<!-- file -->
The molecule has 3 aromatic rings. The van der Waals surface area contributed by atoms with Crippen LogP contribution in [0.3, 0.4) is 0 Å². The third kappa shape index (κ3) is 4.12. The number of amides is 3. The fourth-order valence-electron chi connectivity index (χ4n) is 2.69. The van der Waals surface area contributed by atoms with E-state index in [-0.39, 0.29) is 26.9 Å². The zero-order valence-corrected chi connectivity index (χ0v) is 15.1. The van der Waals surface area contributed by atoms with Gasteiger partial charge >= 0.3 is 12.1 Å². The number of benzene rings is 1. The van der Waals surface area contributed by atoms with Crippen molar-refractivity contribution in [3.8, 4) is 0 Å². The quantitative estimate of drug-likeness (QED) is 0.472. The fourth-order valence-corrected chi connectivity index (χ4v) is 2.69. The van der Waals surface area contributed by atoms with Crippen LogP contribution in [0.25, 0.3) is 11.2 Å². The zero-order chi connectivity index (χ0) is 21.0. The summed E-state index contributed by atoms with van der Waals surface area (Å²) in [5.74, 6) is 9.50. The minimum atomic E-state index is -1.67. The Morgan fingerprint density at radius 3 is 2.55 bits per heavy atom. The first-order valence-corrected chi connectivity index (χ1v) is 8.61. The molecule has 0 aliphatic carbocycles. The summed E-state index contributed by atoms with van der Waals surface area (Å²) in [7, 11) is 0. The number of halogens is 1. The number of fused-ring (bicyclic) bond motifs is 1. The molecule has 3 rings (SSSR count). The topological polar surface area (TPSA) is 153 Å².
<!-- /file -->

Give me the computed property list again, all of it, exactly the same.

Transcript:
The molecule has 3 aromatic rings. The van der Waals surface area contributed by atoms with Crippen LogP contribution in [0.3, 0.4) is 0 Å². The third kappa shape index (κ3) is 4.12. The number of amides is 3. The fourth-order valence-electron chi connectivity index (χ4n) is 2.69. The van der Waals surface area contributed by atoms with E-state index in [-0.39, 0.29) is 26.9 Å². The zero-order valence-corrected chi connectivity index (χ0v) is 15.1. The van der Waals surface area contributed by atoms with Gasteiger partial charge >= 0.3 is 12.1 Å². The number of benzene rings is 1. The van der Waals surface area contributed by atoms with Crippen molar-refractivity contribution in [3.8, 4) is 0 Å². The quantitative estimate of drug-likeness (QED) is 0.472. The fourth-order valence-corrected chi connectivity index (χ4v) is 2.69. The van der Waals surface area contributed by atoms with Crippen LogP contribution in [0.25, 0.3) is 11.2 Å². The zero-order chi connectivity index (χ0) is 21.0. The summed E-state index contributed by atoms with van der Waals surface area (Å²) in [5.74, 6) is 9.50. The minimum atomic E-state index is -1.67. The Morgan fingerprint density at radius 3 is 2.55 bits per heavy atom. The first-order valence-corrected chi connectivity index (χ1v) is 8.61. The molecule has 0 aliphatic carbocycles. The summed E-state index contributed by atoms with van der Waals surface area (Å²) in [7, 11) is 0. The number of halogens is 1. The number of fused-ring (bicyclic) bond motifs is 1. The molecule has 3 rings (SSSR count). The topological polar surface area (TPSA) is 153 Å².